Network Working Group Ken Lebowitz Request for Comments: 947 David Mankins BBN Laboratories June 1985
This RFC describes the extension of a network's broadcast domain to include more than one physical network through the use of a broadcast packet repeater.
The following paper will present the problem of multi-network broadcasting and our motivation for solving this problem which is in the context of developing a distributed operating system. We discuss different solutions to extending a broadcast domain and why we chose the one that has been implemented. In addition, there is information on the implementation itself and some notes on its performance.
It is hoped that the ideas presented here will help people in the Internet who have applications which make use of broadcasting and have come up against the limitation of only being able to broadcast within a single network.
The information presented here is accurate as of the date of publication but specific details, particularly those regarding our implementation, may change in the future. Distribution of this memo is unlimited.
Communication between hosts on separate networks has been addressed largely through the use of Internet protocols and gateways. One aspect of internetwork communication that hasn't been solved in the Internet is extending broadcasting to encompass two or more networks. Broadcasting is an efficient way to send information to many hosts while only having to transmit a single packet. Many of the current local area network (LAN) architectures directly support a broadcast mechanism. Unfortunately, this broadcast mechanism has a shortcoming when it is used in networking environments which include multiple LANs connected by gateways such as in the DARPA Internet. This shortcoming is that broadcasted packets are only received by hosts on the physical network on which the packet was broadcast. As a result, any application which takes advantage of LAN broadcasting can only broadcast to those hosts on its physical network.
We took advantage of broadcasting in developing the Cronus Distributed Operating System . Cronus provides services and communication to processes distributed among a variety of different
types of computer systems. Cronus is built around logical clusters of hosts connected to one or more high-speed LANs. Communication in Cronus is built upon the TCP and UDP protocols. Cronus makes use of broadcasting for dynamically locating resources on other hosts and collecting status information from a collection of servers. Since Cronus's broadcast capabilities are not intended to be limited to the boundaries of a single LAN, we needed to find some way to extend our broadcasting domain to include hosts on distant LANs in order to experiment with clusters that span several physical networks. Cronus predominantly uses broadcasting to communicate with a subset of the hosts that actually receive the broadcasted message. A multicast mechanism would be more appropriate, but was unavailable in some of our network implementations, so we chose broadcast for the initial implementation of Cronus utilities.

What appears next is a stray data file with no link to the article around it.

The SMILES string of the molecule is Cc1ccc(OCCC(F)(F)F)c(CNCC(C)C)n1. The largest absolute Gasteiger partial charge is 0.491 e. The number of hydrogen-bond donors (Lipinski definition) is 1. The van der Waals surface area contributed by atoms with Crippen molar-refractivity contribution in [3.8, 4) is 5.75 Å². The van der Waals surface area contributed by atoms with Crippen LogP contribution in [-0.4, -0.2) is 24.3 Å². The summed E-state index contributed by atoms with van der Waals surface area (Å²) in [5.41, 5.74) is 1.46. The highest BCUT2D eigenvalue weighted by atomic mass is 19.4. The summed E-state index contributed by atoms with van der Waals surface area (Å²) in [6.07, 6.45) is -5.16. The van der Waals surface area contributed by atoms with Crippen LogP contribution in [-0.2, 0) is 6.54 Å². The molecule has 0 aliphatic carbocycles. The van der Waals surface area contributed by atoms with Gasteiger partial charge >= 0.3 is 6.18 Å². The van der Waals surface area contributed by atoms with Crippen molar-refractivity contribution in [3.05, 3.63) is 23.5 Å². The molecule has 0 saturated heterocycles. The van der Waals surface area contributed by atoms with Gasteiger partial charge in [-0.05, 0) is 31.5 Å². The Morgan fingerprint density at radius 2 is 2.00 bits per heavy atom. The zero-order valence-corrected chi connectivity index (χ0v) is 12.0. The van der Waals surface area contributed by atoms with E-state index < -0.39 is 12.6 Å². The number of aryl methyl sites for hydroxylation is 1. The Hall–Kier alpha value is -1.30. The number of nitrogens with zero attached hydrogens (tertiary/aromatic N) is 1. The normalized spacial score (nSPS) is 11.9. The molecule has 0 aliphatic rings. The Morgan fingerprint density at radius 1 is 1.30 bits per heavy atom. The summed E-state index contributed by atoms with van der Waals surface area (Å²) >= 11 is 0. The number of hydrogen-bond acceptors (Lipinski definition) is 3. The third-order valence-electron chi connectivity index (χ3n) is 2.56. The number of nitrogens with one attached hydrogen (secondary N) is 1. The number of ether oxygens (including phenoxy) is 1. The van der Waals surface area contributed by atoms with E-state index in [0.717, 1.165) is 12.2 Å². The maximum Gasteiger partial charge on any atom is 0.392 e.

The technique we chose to experiment with the multi-network broadcasting problem can be described as a "broadcast repeater". A broadcast repeater is a mechanism which transparently relays broadcast packets from one LAN to another, and may also forward broadcast packets to hosts on a network which doesn't support broadcasting at the link-level. This mechanism provides flexibility while still taking advantage of the convenience of LAN broadcasts.
Our broadcast repeater is a process on a network host which listens
for broadcast packets. These packets are picked up and
retransmitted, using a simple repeater-to-repeater protocol, to one or more repeaters that are connected to distant LANs. The repeater on the receiving end will rebroadcast the packet on its LAN, retaining the original packet's source address. The broadcast repeater can be made very intelligent in its selection of messages to be forwarded. We currently have the repeater forward only broadcast messages sent using the UDP ports used by Cronus, but messages may be selected using any field in the UDP or IP headers, or all IP-level broadcast messages may be forwarded.
We explored a few alternatives before deciding on our technique to forward broadcast messages. One of these methods was to put additional functions into the Internet gateways. Gateways could listen at the link-level for broadcast packets and relay the packets to one or more gateways on distant LANs. These gateways could then transmit the same packet onto their networks using the local network's link-level broadcast capability, if one is available. All gateways participating in this scheme would have to maintain tables
of all other gateways which are to receive broadcasts. If the recipient gateway was serving a network without a capacity to broadcast it could forward the messages directly to one or more designated hosts on its network but, again, it would require that tables be kept in the gateway. Putting this sort of function into gateways was rejected for a number of reasons: (a) it would require extensions to the gateway control protocol to allow updating the lists gateways would have to maintain, (b) since not all messages (e.g., LAN address- resolution messages) need be forwarded, the need to control forwarding should be under the control of higher levels of the protocol than may be available to the gateways, (c) Cronus could be put into environments where the gateways may be provided by alternative vendors who may not implement broadcast propagation, (d) as a part of the underlying network, gateways are likely to be controlled by a different agency from that controlling the configuration of a Cronus system, adding bureaucratic complexity to reconfiguration.